• I travel quite a bit and always have to check local customs for tipping. It definitely varies quite a bit per country. Thank you for putting this list together.

  • Marika Charalambous

    When I was living in Germany I noticed that they were definitely not big tippers. I wouldn’t have liked to be there a waitress 🙂 If you come to Cyprus, many people tip here well above the customary 10% that is popular in most Western countries.

  • Mama to 5 Blessings

    wow, I never thought about this before. I should ask my husband how they did it when he went to China and Hong Kong. Thanks for sharing!

  • Virginia @thatbaldchick

    I had no idea that tipping standards varied so greatly!

  • Christine Luken

    Very interesting! I had no idea that the Japanese would view a tip as an insult.

  • brett

    very helpful. i wish more people paid attention to thing like this- ive’ seen friends leave such LOW tips for great servers and it makes me so sad

  • Mommy2Jam

    this is so very helpful! I don”t like shortchanging people and this really gives me a good idea especially if I travel.

  • Shauna Torres

    Wow, what great information. This is something I never thought of, so thank you

  • Danielle Leigh

    Working in this industry, I can vouch for this! Tips in Canada are on par with the U.S., approximately with the “suggestion” (even printed on the bills we give to our customers) being 18%. Servers here make minimum wage, so tips are very much relied upon. We are in a very touristy area, and most, if not all restaurants have also included a policy where for parties of six or more, or for those requesting split bills, we “auto-grat” them. This means 18% gratuity is automatically added to the bill. This saves our butts in some cases with tourists who do not generally tip in their home countries.

  • Francine Morrell

    The differences are so interesting! Thanks for sharing!

  • Simply At Home Mom

    This is very interesting info on tipping around the world! If I ever get to travel, this will be great info to know!

  • Amy Desrosiers

    We usually leave a 15-20% percent tip depending on service!

  • This is a great post. Very interesting.

  • Elizabeth @ Food Ramblings

    Awesome post– super helpful!

  • Debbie Lamb

    Thanks for the info….tipping is such a difficult thing to get right!

  • Pam W

    I didn’t realize that about some of the other countries. Thanks so much for sharing!

  • Great tips on tipping. I know when I was in high school and went to England and Australia they made sure we understood what was customary in advance.

  • Shannah at Just Us Four

    This is so interesting but really important information to know when traveling.

  • Wendy Kaufman

    It’s so interesting to me how things like this differ around the world. I can definitely understand the way Japan and Australia look at tipping. Makes sense to me!

  • dreammua

    I never know the appropriate tip to give at restaurants. Thank you for the post.

    • dreammua

      Meant to leave my name, Emerald

  • Cynthia L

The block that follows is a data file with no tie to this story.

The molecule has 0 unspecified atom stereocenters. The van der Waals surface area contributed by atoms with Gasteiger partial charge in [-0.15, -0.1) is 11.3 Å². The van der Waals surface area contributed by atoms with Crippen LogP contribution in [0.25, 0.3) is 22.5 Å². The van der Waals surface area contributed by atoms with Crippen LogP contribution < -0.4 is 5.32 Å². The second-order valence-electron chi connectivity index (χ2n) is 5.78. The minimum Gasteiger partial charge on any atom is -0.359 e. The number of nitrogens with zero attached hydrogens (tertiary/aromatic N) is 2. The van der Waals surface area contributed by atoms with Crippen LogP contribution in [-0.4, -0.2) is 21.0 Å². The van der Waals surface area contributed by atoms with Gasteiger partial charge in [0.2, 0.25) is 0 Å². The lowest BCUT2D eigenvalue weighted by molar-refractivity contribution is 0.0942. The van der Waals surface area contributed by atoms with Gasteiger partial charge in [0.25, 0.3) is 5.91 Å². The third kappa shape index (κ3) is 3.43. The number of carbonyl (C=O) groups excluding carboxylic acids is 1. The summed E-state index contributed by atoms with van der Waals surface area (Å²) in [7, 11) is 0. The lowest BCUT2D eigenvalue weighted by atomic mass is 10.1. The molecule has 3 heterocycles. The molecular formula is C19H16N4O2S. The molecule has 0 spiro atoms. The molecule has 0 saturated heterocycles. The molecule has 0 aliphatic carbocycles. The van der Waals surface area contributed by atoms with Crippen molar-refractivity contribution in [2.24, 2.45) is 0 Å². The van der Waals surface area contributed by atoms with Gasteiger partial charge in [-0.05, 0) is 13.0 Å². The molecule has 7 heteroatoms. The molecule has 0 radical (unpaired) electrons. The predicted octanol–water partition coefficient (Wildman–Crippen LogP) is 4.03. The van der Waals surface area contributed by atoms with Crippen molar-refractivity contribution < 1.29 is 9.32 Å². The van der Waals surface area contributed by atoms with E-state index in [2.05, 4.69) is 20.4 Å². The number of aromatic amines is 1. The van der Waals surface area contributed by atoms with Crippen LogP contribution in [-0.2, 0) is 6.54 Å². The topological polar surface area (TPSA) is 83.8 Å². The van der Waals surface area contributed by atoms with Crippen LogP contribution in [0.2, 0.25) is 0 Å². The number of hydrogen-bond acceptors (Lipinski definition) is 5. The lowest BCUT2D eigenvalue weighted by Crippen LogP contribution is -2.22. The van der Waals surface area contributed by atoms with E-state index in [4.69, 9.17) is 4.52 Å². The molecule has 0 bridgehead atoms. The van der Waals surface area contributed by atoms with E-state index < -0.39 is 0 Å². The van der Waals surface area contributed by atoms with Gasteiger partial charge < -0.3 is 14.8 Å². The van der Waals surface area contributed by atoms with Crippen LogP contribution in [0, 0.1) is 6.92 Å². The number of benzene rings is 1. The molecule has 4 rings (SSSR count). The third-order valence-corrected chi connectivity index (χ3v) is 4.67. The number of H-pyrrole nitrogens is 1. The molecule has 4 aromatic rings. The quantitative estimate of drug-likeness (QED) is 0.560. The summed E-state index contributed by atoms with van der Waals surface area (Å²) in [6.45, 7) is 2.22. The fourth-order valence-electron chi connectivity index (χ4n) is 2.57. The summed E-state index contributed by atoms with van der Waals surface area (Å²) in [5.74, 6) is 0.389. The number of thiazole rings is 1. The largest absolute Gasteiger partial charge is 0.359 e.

What a great post. We recently travelled to Germany and were unsure of what the tipping pracitc eas there. We had to ask a waiter and he was embarrassed to tell us, but we wanted to do the right thing.

  • Danielle @ We Have It All

    Wow, great information. I had no idea that in some places you should not tip! I always tip 20% no matter what.

  • Liz @ A Nut in a Nutshell

    That’s interesting that it varies so much around the world. I’m a 20% tipper so I’m sure I’d do that worldwide.

  • Janeane Davis

    This was really good information. Often when people travel they offend those i the place they are visiting due to improper tipping. Often this tipping is due to lack of knowledge, not something else.

  • TheNewClassy

    As a person who waitressed for 10 years, I appreciate you sharing this. 🙂

    • As a former waitress myself, I’m happy to post it! :)Too many times have I gone tip-less!

  • Katherine Bartlett

    Great information. I didn’t know half of it!

  • This is interesting. I could have used this before we went to Italy this summer. I am bookmarking this page.

  • Debi@The Spring Mount 6 Pack

    I would have just assumed tipping the same as I tip here. It never would have occurred to me anything different.

  • Ashley Hanna

    This is very interesting. I have waited tables in my past and all we got was tips. So it was very important to get tips to pay my bills and at times it is hard living off tips. Thanks for getting this out!!

    • Me too! I used to get so upset from tourists who wouldn’t leave tips.. it never crossed their mind that I depended on them instead of a salary!

  • Jody Doncaster

    Great information! Thanks!

  • Gabriel Rossi

    It’s unsual tipping in Brazil, if you do so instead, people become more and more welcoming, taxi drivers will be ever grateful if you tip them 😉

  • peachkins

    Here in the Philippines, It is not really a must to leave a tip but is greatly appreciated. Nice tips!

  • JoanneGreco

    How interesting! I enjoyed reading how other countries handle tipping.

  • This is such a great resource, thank you!